It was another brutal week for stocks, with the S&P 500 (SP500, SPX) dropping by another 4.7% and well into bear market territory again. But what is clear about this 2022 bear market is that thus far, it is not all that different from 1937, 2000, and 2008 bear markets, and it continues to follow those paths.
Thus far, those bear markets have given us a reasonably good guide for what may happen next. Based on those charts, it looks like this recent slide lower in the S&P 500 isn't about to end anytime soon.
This decline will likely continue because the stock decline has been slower than the rise in bond yields. The gross aggregate dividend yield for the S&P 500 has risen to 1.79%. That is in line with prior low yields seen at previous market peaks such as April 2010, February 2011, January 2018, October 2018, and February 2020. That floor in the dividend yield even goes back to around 2006.
Additionally, since August 11, 2022, the S&P 500 dividend yield has risen by 28 bps. At the same time, the 10-Yr rate has increased by more than 110 bps since August 1. A massive divergence between rates and stocks. The S&P 500 dividend yield now trades 189 bps below the 10-yr rate, its lowest level since 2010.
What is odd about this scenario is that spreads among bonds are currently rising as uncertainties are being priced into the market. For example, the Option Adjusted Spread for the US dollar Investment Grade All Cash Bonds Index has widened dramatically and is approaching its June and July peaks as the spread between stocks and bonds is making new lows.
This IG OAS appears to lead the relationship between the 10-Yr Treasury rate and the S&P 500 dividend yield spread and could indicate that stocks will begin to see the spread with the 10-Yr rate rise back towards 0. It doesn't have to get to 0, of course, but just in that direction, as any move higher would suggest that the dividend yield of the S&P is rising towards the 10-Yr rate or that the 10-Yr rate is falling. But given the current state of inflation and monetary policy, it seems more likely for the dividend yield to rise towards the 10-yr rate.
It is critical because a further rise in the S&P 500 dividend rate would suggest the index still has to fall from its closing price on September 23. In fact, what is interesting is that the Markit CDX High Yield Spread appears to be on its way back to its June highs. Historically, as this spread rises, the VIX index tends to follow. It seems the High Yield spread is moving higher towards or possibly beyond its June peak, implying that the VIX is likely to move back or beyond its peak thus far in 2022.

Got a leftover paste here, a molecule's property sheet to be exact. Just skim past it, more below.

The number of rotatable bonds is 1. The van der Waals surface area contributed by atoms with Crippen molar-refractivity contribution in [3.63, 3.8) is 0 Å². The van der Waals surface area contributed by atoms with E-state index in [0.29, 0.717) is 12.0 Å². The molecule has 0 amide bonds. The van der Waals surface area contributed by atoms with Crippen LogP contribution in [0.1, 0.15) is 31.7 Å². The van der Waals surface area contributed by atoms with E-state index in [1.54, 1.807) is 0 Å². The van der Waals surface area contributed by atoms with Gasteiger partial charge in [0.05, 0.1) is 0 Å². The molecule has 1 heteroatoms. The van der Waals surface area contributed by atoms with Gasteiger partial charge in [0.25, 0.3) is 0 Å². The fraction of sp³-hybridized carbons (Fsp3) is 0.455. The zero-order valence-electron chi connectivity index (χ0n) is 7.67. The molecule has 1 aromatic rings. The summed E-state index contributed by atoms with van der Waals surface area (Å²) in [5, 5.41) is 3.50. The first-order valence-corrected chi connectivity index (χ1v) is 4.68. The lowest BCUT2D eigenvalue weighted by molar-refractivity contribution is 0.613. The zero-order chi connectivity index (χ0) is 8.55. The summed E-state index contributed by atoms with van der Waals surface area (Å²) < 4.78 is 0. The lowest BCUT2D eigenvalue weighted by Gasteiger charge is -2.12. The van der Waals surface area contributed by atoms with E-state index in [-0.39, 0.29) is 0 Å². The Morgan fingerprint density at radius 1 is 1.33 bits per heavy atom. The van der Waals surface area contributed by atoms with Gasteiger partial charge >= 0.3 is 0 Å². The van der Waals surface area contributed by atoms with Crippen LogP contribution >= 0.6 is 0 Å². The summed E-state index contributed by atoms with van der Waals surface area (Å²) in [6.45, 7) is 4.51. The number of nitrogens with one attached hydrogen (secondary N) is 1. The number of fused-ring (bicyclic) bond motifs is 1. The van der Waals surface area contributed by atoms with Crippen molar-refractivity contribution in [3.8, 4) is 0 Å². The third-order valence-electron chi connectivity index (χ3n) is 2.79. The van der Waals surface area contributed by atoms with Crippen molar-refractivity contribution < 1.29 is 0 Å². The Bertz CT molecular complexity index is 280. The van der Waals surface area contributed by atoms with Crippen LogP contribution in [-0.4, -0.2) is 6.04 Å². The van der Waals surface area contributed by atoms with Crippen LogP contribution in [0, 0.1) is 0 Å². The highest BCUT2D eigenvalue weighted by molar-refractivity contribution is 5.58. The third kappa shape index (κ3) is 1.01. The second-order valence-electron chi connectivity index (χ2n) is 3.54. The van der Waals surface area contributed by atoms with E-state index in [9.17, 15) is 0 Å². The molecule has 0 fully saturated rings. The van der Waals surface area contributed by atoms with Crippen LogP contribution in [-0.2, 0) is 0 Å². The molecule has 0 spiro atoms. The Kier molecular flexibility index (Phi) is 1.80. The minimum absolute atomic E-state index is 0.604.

Should spreads continue to widen on the bond side of the market, it will be a pretty good indication that volatility in the S&P 500 will pick up and that the VIX is going higher. A higher VIX would mean that the S&P 500 heads lower.
The current analog between the S&P 500 of today versus 2008 also suggests there is still further to fall. Based on the recent movement in rates, the chances of the scenario for a further drop depicted in the analog with 2008 do not seem out of the question.
Rates and spreads may now be an essential tool at your disposal to help guide you through these current market conditions. Should those spreads continue to rise, then there is likely to be more pain ahead for stocks.
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This article was written by
I am Michael Kramer, the founder of Mott Capital Management and creator of Reading The Markets, an SA Marketplace service. I focus on long-only macro themes and trends, look for long-term thematic growth investments, and use options data to find unusual activity.
I use my over 25 years of experience as a buy-side trader, analyst, and portfolio manager, to explain the twists and turns of the stock market and where it may be heading next. Additionally, I use data from top vendors to formulate my analysis, including sell-side analyst estimates and research, newsfeeds, in-depth options data, and gamma levels.
Disclosure: I/we have no stock, option or similar derivative position in any of the companies mentioned, and no plans to initiate any such positions within the next 72 hours. I wrote this article myself, and it expresses my own opinions. I am not receiving compensation for it (other than from Seeking Alpha). I have no business relationship with any company whose stock is mentioned in this article.
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